DNA biosensors are increasingly used in hybridization reactions, mutation detection, genomic sequencing, and identification of pathogens. However, the inability to monitor the recognition signals without resorting to the use of labels or electroactive mediators has led to DNA devices with inadequate sensitivity. Moreover, some electroactive species require high redox potentials that often destroy the DNA complementarity. This article presents the concept of metal-enhanced detection (MED) for the determination of DNA-DNA reactions and presents the application of this concept for mismatch detection. The MED concept relies on the idea that metallic films deposited as a continuous layer or monolayer onto a solid electrode, or even electrostatically held, could greatly enhance the rate of electron transfer by reducing the distance between the donor and acceptor species and could lead to label-free assays during DNA hybridization reactions. The MED concept has been tested for voltammetric detection of gene sequence of Microcystis spp. The resulting biosensor involved the immobilization of a 17-mer DNA probe that is complementary to a specific gene sequence of Microcystis spp. on a gold electrode via avidin-biotin chemistry. Electrochemical reduction and oxidation of DNA-captured Ag+ ions provided the detection signals for the target gene sequence in solution. A linear response of silver cathodic peak current with concentration of the target oligonucleotide sequence was observed with a detection limit of 7 × 10-9 M. This label-free approach was successfully applied to detecting two-base-pair mismatches in the gene sequence of Microcystis spp.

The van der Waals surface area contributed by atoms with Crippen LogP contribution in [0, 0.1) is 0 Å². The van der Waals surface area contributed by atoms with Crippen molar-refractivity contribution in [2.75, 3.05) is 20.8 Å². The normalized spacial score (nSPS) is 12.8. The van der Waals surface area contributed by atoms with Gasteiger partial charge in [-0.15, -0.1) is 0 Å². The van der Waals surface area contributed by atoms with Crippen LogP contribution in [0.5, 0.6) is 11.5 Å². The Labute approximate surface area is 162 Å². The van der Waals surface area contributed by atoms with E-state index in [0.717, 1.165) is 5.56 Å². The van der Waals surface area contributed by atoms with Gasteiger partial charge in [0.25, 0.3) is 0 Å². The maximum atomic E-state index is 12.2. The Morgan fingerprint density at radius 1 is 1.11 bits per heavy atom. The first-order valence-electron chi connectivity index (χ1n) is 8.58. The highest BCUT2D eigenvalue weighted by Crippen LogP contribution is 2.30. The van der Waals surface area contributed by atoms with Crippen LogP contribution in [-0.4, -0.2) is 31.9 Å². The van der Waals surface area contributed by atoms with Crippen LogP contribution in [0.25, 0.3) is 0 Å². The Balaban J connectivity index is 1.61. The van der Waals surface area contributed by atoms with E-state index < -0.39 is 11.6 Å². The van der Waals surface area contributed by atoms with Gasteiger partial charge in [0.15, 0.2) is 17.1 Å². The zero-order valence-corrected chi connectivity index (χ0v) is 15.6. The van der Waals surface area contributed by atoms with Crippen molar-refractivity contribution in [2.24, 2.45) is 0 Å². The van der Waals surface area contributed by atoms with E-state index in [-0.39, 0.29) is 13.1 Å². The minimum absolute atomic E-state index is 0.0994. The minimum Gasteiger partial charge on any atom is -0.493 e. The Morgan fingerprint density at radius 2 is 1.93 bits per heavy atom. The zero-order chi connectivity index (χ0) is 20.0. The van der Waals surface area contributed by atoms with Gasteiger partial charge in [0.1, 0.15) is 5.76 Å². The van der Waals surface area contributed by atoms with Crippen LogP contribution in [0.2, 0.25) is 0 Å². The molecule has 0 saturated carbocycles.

All Science Journal Classification (ASJC) codes
- Molecular Biology
- Cell Biology
- Label free
- Mismatch detection